European companies, particularly manufacturers of IoT equipment, have struggled to compete with the massive players in the U.S. and parts of Asia. Companies like Amazon and Google are pursuing ambitious innovation in the Internet of Things space, while more traditional industry companies like Cisco, Dell, and GE are producing “smart” devices and services adjacent to IoT. In Asia, Hitachi Data Systems (Japan) and Huawei (China) are investing in developing IoT applications and platforms. Huawei has recently been expanding in Spain, with a focus on smartphone sales and eventually, brick and mortar stores in Madrid (South China Morning Post).

Sopra Steria, one of Europe’s largest IT companies, sees several opportunities for European companies in IoT. Patrick Faure, a Digital Practice Manager at SopraSteria writes that the keys for European companies to seize the advantage in the production of Internet of Things products and technologies is to

“Encourage alliances in order to create platforms suited to the demands of a particular niche market, exploit as much as possible the wealth of what is on offer in terms of industry platforms, and, above all, think about the value in use before thinking about the characteristics of an object.”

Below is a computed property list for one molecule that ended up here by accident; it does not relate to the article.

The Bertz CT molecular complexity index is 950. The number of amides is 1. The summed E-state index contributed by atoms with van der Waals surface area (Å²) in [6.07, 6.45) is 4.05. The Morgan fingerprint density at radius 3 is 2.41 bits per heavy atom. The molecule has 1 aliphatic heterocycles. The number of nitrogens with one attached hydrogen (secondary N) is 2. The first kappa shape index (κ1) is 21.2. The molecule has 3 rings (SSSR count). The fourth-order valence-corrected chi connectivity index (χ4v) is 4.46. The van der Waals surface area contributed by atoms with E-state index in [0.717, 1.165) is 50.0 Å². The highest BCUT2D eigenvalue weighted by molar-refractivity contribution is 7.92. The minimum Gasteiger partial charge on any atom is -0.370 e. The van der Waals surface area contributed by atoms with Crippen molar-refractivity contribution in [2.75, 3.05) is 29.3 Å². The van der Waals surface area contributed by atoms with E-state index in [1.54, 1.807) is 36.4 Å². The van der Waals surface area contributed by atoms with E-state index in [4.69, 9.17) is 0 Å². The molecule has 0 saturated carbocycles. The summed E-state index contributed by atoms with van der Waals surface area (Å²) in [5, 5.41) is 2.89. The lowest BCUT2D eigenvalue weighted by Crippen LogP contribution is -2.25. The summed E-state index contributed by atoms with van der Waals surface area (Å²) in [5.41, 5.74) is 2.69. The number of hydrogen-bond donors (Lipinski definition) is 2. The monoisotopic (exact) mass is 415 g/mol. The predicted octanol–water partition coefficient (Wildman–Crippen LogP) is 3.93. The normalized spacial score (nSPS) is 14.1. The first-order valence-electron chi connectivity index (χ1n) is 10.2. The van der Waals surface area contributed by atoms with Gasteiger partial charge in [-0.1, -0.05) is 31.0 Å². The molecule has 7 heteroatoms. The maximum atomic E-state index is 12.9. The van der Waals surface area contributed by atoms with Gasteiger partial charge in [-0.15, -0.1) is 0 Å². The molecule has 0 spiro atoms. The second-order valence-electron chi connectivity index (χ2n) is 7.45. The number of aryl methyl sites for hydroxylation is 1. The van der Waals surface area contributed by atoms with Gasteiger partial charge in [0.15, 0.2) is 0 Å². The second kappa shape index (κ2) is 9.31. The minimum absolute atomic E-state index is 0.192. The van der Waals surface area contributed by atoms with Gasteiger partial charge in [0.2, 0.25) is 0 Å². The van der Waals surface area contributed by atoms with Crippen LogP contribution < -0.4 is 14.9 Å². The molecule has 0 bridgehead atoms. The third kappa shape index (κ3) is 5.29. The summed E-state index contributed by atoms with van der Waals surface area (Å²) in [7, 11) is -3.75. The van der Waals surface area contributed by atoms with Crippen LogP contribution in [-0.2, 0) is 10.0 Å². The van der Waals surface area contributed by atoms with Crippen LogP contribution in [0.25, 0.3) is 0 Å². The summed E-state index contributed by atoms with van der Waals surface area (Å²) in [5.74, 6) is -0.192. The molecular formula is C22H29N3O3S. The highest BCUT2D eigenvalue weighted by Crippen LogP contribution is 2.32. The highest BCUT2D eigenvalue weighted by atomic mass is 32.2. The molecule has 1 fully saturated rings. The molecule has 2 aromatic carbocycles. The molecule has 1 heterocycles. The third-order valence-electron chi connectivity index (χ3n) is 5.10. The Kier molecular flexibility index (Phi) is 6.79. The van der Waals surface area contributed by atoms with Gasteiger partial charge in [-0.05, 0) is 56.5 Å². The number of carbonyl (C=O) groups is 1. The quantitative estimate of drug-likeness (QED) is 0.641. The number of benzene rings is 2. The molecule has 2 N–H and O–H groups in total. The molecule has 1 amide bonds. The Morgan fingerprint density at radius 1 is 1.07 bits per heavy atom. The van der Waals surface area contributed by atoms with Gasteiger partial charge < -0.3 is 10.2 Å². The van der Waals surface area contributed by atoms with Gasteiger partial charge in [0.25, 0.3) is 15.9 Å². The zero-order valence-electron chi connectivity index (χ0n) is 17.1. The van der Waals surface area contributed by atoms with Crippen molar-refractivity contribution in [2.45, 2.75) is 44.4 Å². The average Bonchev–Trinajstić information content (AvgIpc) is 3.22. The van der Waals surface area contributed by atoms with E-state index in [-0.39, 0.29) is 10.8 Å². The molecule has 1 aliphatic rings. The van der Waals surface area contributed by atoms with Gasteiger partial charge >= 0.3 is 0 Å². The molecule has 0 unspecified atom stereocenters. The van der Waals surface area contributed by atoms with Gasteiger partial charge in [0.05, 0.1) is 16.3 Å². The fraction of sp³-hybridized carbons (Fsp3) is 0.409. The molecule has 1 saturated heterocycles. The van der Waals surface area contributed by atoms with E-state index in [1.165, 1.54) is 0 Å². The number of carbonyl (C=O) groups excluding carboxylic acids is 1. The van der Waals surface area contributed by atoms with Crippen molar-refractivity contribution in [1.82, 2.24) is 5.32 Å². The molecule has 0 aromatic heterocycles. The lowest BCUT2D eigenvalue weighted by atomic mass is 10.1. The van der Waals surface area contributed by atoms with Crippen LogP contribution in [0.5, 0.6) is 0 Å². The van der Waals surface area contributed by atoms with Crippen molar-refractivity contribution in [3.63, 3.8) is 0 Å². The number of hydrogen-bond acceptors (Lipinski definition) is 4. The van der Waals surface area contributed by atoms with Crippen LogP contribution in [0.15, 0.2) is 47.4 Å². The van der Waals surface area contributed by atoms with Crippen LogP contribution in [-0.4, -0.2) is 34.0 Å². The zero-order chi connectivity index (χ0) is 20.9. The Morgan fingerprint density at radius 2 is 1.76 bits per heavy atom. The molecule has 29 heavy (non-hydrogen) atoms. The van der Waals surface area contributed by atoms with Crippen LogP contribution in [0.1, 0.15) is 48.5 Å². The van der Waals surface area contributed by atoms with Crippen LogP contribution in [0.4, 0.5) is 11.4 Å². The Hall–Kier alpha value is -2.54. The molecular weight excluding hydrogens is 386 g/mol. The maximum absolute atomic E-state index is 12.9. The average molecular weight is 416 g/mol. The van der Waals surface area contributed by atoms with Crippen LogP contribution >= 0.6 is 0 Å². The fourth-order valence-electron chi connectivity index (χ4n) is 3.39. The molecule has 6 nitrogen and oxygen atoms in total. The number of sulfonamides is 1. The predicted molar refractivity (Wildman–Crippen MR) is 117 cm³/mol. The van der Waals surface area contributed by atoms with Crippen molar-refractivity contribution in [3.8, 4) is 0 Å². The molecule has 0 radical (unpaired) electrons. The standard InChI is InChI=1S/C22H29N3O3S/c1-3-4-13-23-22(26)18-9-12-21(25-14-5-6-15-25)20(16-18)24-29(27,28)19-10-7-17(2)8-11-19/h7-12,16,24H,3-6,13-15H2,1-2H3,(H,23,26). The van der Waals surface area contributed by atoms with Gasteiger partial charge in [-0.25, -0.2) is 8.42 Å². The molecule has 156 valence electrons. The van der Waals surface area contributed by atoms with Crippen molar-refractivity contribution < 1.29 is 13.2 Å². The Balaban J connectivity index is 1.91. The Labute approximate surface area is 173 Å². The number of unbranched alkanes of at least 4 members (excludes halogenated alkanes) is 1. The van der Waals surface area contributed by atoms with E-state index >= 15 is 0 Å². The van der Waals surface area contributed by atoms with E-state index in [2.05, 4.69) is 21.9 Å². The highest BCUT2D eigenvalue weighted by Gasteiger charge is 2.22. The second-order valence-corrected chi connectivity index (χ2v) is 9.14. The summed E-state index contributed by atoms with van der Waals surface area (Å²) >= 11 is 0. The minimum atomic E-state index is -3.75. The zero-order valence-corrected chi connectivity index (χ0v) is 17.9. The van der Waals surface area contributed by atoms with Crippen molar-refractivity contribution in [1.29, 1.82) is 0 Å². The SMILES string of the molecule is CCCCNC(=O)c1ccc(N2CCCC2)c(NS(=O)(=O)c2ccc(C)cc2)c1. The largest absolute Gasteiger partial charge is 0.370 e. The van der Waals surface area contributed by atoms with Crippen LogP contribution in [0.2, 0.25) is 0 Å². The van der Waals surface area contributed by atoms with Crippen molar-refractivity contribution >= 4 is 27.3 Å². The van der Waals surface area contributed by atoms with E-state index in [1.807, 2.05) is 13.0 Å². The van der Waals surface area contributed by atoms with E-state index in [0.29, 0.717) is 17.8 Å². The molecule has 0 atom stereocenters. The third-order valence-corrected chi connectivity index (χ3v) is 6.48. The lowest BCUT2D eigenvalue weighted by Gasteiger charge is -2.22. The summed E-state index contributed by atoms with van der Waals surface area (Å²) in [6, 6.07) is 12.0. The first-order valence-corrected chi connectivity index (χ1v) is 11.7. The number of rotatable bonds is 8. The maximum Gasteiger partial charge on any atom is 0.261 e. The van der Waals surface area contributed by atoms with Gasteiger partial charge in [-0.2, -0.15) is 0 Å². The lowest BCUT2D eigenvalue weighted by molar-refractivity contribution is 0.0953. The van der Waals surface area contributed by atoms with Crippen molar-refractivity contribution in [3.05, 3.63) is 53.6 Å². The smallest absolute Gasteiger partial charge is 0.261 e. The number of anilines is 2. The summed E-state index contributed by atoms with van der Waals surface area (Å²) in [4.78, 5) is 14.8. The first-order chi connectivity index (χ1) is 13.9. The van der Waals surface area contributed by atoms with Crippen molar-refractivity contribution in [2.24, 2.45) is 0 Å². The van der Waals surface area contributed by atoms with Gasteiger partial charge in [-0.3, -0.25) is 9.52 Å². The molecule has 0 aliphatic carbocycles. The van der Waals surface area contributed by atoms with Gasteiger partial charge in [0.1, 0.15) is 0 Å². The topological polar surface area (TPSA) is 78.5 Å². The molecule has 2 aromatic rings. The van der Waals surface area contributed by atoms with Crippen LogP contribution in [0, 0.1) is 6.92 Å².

I identified an exhaustive report conducted by Industriall European Trade Union – a federation with 7 million members that represents over 200 unions. Industriall’s 2016 report on anticipated changes in the ICT market in Europe reinforces what we’ve seen working with companies like M2M from Hungary and ITI Communication in France. That is, companies in the smart grids, medical electronics, and industrial automation industries are growing in number of employees more than companies in “pure electronics”.

The trends in the ICT segments of Western Europe generally follow the trends in the rest of the world, with growth in innovative technology areas such as Smart Cities and Internet of Things devices, industrial automation, high-tech visualization systems, and software development. In contrast, Industriall anticipates a continuing decrease in employment in the consumer electronics and domestic appliances industry, among other long-established industries in Europe. Despite the fact that many segments of the ICT industry are growing in Europe, Western European companies across the ICT sector are finding it difficult to compete post-recession with U.S. and Asia.

Another country in which ICT is a hot industry is Israel – but that’s a topic for the next blog post!

Dissecting Digital Manufacturing at UI Labs

The Digital Manufacturing and Design Innovation Institute has been on our radar for quite some time. And it’s no accident – DMDII (a public-private partnership) is working to answer questions that the manufacturing industry is struggling with.